UNA students, professors blast longtime Hollywood whitewashing practice

Whitewashing

by Staff Writer Melissa Parker

Hollywood may be the land of dreams for some, but for minorities, it is the land of scarce opportunity.

Whitewashing is the term given to the practice of film studios casting Caucasian actors to play originally ethnic characters.

Jason Pangilinan, assistant professor of film and digital media production, said a look back at Hollywood’s beginnings shows it was owned and run by a certain ethnic group.

Karen Wardell, assistant professor of English, said there was a list of “don’ts and be carefuls” created in 1927 that censored what could be done on-screen. Any kind of intimacy between a white and nonwhite person was one thing that was not allowed.

“It created a lot of shifts in the way people dealt with sexuality, violence, references to religion. And one of those was the issue of whitewashing,” she said.

In an interview with Variety Magazine, Ridley Scott, director of the epic film “Exodus: Gods and Kings,” said in defense of his predominantly Caucasian casting, “I can’t mount a film of this budget, where I have to rely on tax rebates in Spain, and say that my lead actor is Mohammad so-and-so from such-and-such. I’m just not going to get it financed. So the question doesn’t even come up.”

Junior Keith Leopold said he does not think whitewashing is prevalent anymore.

“I’m not saying that it still doesn’t exist, but there’s been great progress toward equality and tolerance in race and sexual orientation in new shows and movies,” he said.

It is important to support movies that have a variety of races and cultures, said senior Nasser Almutairi.

“I would love to see my culture and race represented correctly and not misunderstood,” he said.

Whitewashing is a mindset in the system of the current people who run Hollywood, Pangilinan said.

Talent agencies use breakdowns to submit people for roles, he said. As a minority himself, Pangilinan said submitting people for roles was difficult and filled him with a general sense of dread.

There has been recent controversy surrounding the casting calls for “Straight Outta Compton,” a movie about N.W.A. Sande Alessi Casting sent out a call on their Facebook looking for A-girls of all races who were the “hottest of the hot” and D-girls who were the “poor African-American girls.”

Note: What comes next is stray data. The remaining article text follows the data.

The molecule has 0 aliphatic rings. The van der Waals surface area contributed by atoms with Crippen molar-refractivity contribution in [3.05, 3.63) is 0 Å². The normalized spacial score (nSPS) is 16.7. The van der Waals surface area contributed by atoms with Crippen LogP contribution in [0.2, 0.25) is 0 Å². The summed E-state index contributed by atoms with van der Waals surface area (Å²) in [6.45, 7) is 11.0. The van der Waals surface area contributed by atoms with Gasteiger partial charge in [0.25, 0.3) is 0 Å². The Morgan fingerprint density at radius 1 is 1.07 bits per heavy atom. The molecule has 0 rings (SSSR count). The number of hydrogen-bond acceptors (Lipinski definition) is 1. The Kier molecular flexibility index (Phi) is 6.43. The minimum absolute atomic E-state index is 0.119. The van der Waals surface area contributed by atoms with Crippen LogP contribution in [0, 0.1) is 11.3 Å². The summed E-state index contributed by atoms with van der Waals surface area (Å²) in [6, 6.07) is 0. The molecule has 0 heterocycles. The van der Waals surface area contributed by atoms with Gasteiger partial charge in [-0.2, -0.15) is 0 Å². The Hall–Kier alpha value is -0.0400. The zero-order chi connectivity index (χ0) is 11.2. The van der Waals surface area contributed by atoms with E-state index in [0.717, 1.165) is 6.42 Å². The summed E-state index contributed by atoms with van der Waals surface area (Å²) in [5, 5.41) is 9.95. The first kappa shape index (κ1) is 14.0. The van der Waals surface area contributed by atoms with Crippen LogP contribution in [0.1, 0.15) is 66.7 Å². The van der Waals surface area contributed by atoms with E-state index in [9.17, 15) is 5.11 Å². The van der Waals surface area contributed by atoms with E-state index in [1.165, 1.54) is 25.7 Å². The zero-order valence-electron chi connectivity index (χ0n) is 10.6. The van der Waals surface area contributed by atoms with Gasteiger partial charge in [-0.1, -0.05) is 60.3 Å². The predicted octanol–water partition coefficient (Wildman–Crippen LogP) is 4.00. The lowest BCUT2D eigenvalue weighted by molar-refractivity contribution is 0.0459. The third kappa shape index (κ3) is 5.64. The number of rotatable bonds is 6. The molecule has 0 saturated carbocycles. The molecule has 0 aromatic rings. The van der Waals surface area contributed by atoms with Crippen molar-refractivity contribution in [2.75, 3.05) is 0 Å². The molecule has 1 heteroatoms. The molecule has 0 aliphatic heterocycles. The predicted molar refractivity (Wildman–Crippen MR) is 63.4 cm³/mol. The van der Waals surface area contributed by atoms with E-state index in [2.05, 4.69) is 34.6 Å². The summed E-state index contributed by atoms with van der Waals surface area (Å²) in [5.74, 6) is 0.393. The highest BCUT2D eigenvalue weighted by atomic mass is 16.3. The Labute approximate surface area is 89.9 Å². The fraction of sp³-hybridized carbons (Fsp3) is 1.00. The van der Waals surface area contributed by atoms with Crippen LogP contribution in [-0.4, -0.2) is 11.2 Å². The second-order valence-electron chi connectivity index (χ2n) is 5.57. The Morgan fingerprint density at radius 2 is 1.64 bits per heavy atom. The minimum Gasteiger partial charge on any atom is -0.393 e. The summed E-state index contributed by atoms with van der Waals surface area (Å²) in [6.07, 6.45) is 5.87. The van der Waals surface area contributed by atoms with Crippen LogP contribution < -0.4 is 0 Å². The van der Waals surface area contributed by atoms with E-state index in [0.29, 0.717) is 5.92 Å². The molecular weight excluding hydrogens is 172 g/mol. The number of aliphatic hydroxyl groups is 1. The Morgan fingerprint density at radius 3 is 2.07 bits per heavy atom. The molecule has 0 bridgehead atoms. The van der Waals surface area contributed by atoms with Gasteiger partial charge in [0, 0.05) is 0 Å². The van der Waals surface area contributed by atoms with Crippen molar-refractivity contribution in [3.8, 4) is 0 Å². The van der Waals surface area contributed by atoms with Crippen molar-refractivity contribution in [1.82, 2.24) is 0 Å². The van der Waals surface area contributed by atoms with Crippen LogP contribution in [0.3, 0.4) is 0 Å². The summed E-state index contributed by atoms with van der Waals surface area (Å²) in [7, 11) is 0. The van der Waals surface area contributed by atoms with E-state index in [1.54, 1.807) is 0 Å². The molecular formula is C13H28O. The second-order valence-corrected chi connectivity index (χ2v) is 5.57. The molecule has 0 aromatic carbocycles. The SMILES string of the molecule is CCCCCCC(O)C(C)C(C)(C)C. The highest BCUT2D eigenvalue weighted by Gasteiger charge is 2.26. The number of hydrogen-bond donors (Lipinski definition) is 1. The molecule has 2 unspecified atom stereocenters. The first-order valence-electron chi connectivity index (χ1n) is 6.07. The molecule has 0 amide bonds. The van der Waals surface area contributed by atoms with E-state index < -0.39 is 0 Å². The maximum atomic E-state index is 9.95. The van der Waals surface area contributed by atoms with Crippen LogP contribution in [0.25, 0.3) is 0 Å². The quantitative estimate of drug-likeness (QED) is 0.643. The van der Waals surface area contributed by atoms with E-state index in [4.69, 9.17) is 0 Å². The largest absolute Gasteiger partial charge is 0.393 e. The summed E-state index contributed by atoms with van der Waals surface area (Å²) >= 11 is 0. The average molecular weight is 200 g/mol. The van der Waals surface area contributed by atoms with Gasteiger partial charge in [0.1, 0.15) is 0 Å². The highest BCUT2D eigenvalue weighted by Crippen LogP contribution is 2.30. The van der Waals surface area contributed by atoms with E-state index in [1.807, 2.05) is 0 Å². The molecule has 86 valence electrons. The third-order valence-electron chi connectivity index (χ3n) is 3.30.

“When the actors get called in, they get this breakdown then they realize what they’re being called in for,” Pangilinan said. “It helps reinforce ‘hey you’re black, you’re dark-skinned, you’re poor, you’re uneducated.’ That’s the sort of value that’s placed on you.”

There’s a lack of opportunity for people of color, Wardell said. Instead of seeing them appear in roles that represent actual African-Americans, they often appear in very damaging, stereotypical ways.

“Halle Berry won her Oscar for “Monster’s Ball,” Pangilinan said. “She had to be dirt poor, cheap and slightly on the whorish side.”

With decades of this conditioning in film and television, ethnic leads do not come around very often, Pangilinan said.

Wardell said she thinks part of the problem is the box office wants famous and powerful stars who are most often white, which leaves limited opportunities for minorities to achieve success.

“It’s kind of unnecessary to have an A-list celebrity portray someone that they’re not just because of who they are,” sophomore Whitney Pacil said. “Why not give somebody else a chance?”

Hollywood is full of talented people and it is ridiculous whitewashing is still happening, she said.

“Look at the nominations of this year’s Oscars,” Pangilinan said. “It’s all white people.”

The last time the Oscars had all-white nominations was in 2011.

“We do still increasingly have actors, producers and directors of color from Denzel Washington to Spike Lee,” Wardell said. “But still it seems all too often they are the exception rather than the rule. It’s a problem for audiences because you don’t see accurate representations on screen.”

Senior Mark Bryant said casting white actors in ethnic roles is an excuse to go back to an old way of thinking.

“From a fan’s perspective, I enjoy watching movies if it’s somebody of an actual ethnicity,” he said. “It adds to the story. We’re going to have to stop being racially bound by these things and start to move forward.”